Be patient toward all that is unsolved in your heart and try to love the questions themselves, like locked rooms and like books that are now written in a very foreign tongue. Do not now seek the answers, which cannot be given you because you would not be able to live them. And the point is, to live everything. Live the questions now. Perhaps then, someday far in the future, you will gradually, without even noticing it, live your way into the answer.
– Rainer Maria Rilke
I want answers. Now. Always now. I was raised and condition to find answers. My schooling was always about finding answers to questions.
But. (That is an annoying word and looks funny by itself.)
The Question itself defines the parameters in which we both use, and then seek, the answers. In other words the question will define the narrow field in which we believe we will find the answers. Sometimes there are no answers in the moment we look, we are not ready to see them.
I realized a long time ago that there are only “momentary” answers that are really just the set up to the next question and the next. Adding onto to that, I also became aware that life offers questions that have no answers. Conditioned personality wants’us to suffer by constantly seeking answer to those things that may not have answers. My use of time has become something that interests me. Time spend focusing on things that do have have answers does not seem like a fruitful use of time. I cannot afford to struggle with those questions with no answers, so what I do is accept them. And life has become much easier.
I used to find myself wondering “why” people do the things they do. I had lots of opinions, observations, feelings, and changing ideas about “why” people do things. I would ask myself, “Why would they do that?” Adding somewhat arrogantly, “Why don’t they see what or how I see?” In the end the answer was always, “I don’t know.”
It felt like I was trying to figure out a Quantum Mechanics question when really it was just another human doing things I don’t understand. It’s not as though if I figure it out anything will change. I think the thing that escaped me was that I don’t actually know why I do things or why I think what I think most of the time. How was I going to ever figure out anyone else? (Ego is a funny thing.)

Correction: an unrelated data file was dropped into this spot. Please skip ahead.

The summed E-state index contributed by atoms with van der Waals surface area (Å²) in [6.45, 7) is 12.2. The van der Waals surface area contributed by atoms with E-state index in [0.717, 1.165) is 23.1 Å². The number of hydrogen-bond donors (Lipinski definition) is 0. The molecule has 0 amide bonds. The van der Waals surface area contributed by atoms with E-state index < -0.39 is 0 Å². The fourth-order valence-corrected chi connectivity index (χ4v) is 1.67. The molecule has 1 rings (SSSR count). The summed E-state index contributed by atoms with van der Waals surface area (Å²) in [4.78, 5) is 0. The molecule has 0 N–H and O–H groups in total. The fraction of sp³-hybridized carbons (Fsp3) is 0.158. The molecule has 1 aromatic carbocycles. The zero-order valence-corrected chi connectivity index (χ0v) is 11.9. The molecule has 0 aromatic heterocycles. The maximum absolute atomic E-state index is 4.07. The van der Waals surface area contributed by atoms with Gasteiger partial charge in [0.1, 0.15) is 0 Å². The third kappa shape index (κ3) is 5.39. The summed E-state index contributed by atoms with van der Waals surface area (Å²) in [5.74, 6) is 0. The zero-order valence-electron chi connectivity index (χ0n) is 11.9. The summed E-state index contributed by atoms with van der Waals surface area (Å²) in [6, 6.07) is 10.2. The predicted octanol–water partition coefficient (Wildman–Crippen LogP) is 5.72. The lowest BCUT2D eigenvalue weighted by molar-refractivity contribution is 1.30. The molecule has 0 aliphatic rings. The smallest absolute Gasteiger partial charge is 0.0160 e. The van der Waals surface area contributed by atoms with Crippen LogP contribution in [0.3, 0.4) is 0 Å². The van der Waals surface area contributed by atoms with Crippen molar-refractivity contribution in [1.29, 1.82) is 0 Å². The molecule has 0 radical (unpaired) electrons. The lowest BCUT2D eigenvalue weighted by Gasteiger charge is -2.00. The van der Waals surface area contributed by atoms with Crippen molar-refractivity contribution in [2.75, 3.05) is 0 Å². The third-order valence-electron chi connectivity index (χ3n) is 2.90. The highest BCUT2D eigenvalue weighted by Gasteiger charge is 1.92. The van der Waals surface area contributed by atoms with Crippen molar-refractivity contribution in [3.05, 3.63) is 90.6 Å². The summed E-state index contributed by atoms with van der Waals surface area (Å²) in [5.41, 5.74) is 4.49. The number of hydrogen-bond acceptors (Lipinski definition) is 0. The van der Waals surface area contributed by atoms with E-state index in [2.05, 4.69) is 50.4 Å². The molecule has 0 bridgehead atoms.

Please don’t misunderstand, some questions do require answers because my well being may rely on the answer. I’m not looking for answers as much as temporary solutions. But accepting questions does cover a lot of useless “Why is the human like that or why are things this way?” questions. And, we need to remember that we can always revisit questions if necessary, and solutions may come to us that wouldn’t have risen before we were ready.
Somebody once said, you can tell if it’s a real question because it will have an answer, anything else is Conditioned personality reinforcing ego’s need to be the primary actor.
So, I started attending to a practice that involved acceptance of the questions. (For what it’s worth, I think the 12 step “Serenity Prayer” has a great handle on the process of “I don’t know and it’s OK that I don’t know. It may not appeal to you depending on personal belief.”) I realize that the emotional content of living with questions is a bit different than I first thought. I can only describe it as a feeling and knowing of acceptance. That would mean I redirect my attention away from chewing on the question and towards an open accepting. And that doesn’t mean liking or approving of anything. But it means being willing to accept a question like I would accept the existence of a river or mountain or the sun rising. It just is the way it is. There are no answers to a flowing stream. Just the stream flowing.
What I noticed almost immediately is that a lot of muddy mind water became clearer. I noticed that I wasn’t becoming emotional entangled with questions anymore, even if they had temporary solutions. There is a certain amount of free space that opens up in acceptance.
Take care of you,
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